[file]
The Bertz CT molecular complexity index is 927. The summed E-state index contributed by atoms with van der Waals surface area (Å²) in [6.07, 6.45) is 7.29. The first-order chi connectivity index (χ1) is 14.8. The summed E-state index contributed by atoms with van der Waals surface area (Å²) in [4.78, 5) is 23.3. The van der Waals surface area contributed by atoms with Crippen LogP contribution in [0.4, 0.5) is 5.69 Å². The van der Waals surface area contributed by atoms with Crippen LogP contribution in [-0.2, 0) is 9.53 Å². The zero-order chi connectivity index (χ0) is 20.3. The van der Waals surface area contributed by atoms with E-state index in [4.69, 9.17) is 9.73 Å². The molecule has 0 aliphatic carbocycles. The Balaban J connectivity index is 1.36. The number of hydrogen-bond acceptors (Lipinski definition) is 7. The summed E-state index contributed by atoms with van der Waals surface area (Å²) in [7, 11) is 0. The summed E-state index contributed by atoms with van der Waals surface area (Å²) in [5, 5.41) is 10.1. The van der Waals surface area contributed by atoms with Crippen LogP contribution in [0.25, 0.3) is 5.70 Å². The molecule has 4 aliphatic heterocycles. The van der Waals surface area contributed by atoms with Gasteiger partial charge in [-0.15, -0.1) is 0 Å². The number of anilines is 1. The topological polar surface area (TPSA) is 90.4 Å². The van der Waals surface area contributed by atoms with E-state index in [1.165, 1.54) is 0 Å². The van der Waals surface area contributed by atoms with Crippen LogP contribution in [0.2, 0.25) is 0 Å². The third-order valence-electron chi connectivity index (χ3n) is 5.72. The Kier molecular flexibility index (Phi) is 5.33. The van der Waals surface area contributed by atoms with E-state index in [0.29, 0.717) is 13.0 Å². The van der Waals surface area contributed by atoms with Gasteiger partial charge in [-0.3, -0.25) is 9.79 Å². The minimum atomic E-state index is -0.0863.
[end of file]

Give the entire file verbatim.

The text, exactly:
The Bertz CT molecular complexity index is 927. The summed E-state index contributed by atoms with van der Waals surface area (Å²) in [6.07, 6.45) is 7.29. The first-order chi connectivity index (χ1) is 14.8. The summed E-state index contributed by atoms with van der Waals surface area (Å²) in [4.78, 5) is 23.3. The van der Waals surface area contributed by atoms with Crippen LogP contribution in [0.4, 0.5) is 5.69 Å². The van der Waals surface area contributed by atoms with Crippen LogP contribution in [-0.2, 0) is 9.53 Å². The zero-order chi connectivity index (χ0) is 20.3. The van der Waals surface area contributed by atoms with E-state index in [4.69, 9.17) is 9.73 Å². The molecule has 0 aliphatic carbocycles. The Balaban J connectivity index is 1.36. The number of hydrogen-bond acceptors (Lipinski definition) is 7. The summed E-state index contributed by atoms with van der Waals surface area (Å²) in [7, 11) is 0. The summed E-state index contributed by atoms with van der Waals surface area (Å²) in [5, 5.41) is 10.1. The van der Waals surface area contributed by atoms with Crippen LogP contribution in [0.25, 0.3) is 5.70 Å². The molecule has 4 aliphatic heterocycles. The van der Waals surface area contributed by atoms with Gasteiger partial charge in [-0.15, -0.1) is 0 Å². The number of anilines is 1. The topological polar surface area (TPSA) is 90.4 Å². The van der Waals surface area contributed by atoms with E-state index in [1.165, 1.54) is 0 Å². The van der Waals surface area contributed by atoms with Crippen LogP contribution in [0.2, 0.25) is 0 Å². The third-order valence-electron chi connectivity index (χ3n) is 5.72. The Kier molecular flexibility index (Phi) is 5.33. The van der Waals surface area contributed by atoms with E-state index in [0.29, 0.717) is 13.0 Å². The van der Waals surface area contributed by atoms with Gasteiger partial charge in [-0.3, -0.25) is 9.79 Å². The minimum atomic E-state index is -0.0863.